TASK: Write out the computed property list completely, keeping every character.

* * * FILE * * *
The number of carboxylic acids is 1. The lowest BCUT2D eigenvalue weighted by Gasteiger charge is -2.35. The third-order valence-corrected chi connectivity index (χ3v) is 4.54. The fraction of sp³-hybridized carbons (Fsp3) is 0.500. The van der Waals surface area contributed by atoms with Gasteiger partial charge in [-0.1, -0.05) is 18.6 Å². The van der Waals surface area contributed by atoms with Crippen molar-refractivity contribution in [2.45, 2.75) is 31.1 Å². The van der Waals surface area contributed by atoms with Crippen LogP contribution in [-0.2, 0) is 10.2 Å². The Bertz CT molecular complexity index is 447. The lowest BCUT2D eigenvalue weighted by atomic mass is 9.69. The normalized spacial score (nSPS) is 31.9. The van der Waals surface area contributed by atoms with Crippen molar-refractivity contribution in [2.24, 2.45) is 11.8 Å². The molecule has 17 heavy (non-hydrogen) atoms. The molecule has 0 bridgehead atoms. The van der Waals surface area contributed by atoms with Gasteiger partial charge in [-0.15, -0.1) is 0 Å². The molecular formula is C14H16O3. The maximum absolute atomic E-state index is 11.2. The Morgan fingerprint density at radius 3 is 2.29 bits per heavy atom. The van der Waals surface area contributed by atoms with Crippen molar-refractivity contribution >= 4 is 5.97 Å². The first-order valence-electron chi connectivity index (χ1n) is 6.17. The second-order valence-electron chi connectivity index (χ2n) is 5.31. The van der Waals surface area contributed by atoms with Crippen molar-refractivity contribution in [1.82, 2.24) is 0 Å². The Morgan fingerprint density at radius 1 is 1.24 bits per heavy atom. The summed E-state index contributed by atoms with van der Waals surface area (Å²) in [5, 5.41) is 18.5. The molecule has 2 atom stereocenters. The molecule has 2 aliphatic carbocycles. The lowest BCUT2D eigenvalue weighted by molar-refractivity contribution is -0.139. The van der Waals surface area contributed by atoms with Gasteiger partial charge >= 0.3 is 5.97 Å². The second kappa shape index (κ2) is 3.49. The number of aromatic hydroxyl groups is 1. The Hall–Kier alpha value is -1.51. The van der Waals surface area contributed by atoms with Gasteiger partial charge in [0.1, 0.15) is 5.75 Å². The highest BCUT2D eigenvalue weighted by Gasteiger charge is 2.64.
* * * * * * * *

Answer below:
The number of carboxylic acids is 1. The lowest BCUT2D eigenvalue weighted by Gasteiger charge is -2.35. The third-order valence-corrected chi connectivity index (χ3v) is 4.54. The fraction of sp³-hybridized carbons (Fsp3) is 0.500. The van der Waals surface area contributed by atoms with Gasteiger partial charge in [-0.1, -0.05) is 18.6 Å². The van der Waals surface area contributed by atoms with Crippen molar-refractivity contribution in [2.45, 2.75) is 31.1 Å². The van der Waals surface area contributed by atoms with Crippen LogP contribution in [-0.2, 0) is 10.2 Å². The Bertz CT molecular complexity index is 447. The lowest BCUT2D eigenvalue weighted by atomic mass is 9.69. The normalized spacial score (nSPS) is 31.9. The van der Waals surface area contributed by atoms with Crippen molar-refractivity contribution in [2.24, 2.45) is 11.8 Å². The molecule has 17 heavy (non-hydrogen) atoms. The molecule has 0 bridgehead atoms. The van der Waals surface area contributed by atoms with Gasteiger partial charge in [-0.15, -0.1) is 0 Å². The molecular formula is C14H16O3. The maximum absolute atomic E-state index is 11.2. The Morgan fingerprint density at radius 3 is 2.29 bits per heavy atom. The van der Waals surface area contributed by atoms with Crippen molar-refractivity contribution >= 4 is 5.97 Å². The first-order valence-electron chi connectivity index (χ1n) is 6.17. The second-order valence-electron chi connectivity index (χ2n) is 5.31. The van der Waals surface area contributed by atoms with Crippen molar-refractivity contribution in [1.82, 2.24) is 0 Å². The Morgan fingerprint density at radius 1 is 1.24 bits per heavy atom. The summed E-state index contributed by atoms with van der Waals surface area (Å²) in [5, 5.41) is 18.5. The molecule has 2 atom stereocenters. The molecule has 2 aliphatic carbocycles. The lowest BCUT2D eigenvalue weighted by molar-refractivity contribution is -0.139. The van der Waals surface area contributed by atoms with Gasteiger partial charge >= 0.3 is 5.97 Å². The second kappa shape index (κ2) is 3.49. The number of aromatic hydroxyl groups is 1. The Hall–Kier alpha value is -1.51. The van der Waals surface area contributed by atoms with Gasteiger partial charge in [0.1, 0.15) is 5.75 Å². The highest BCUT2D eigenvalue weighted by Gasteiger charge is 2.64.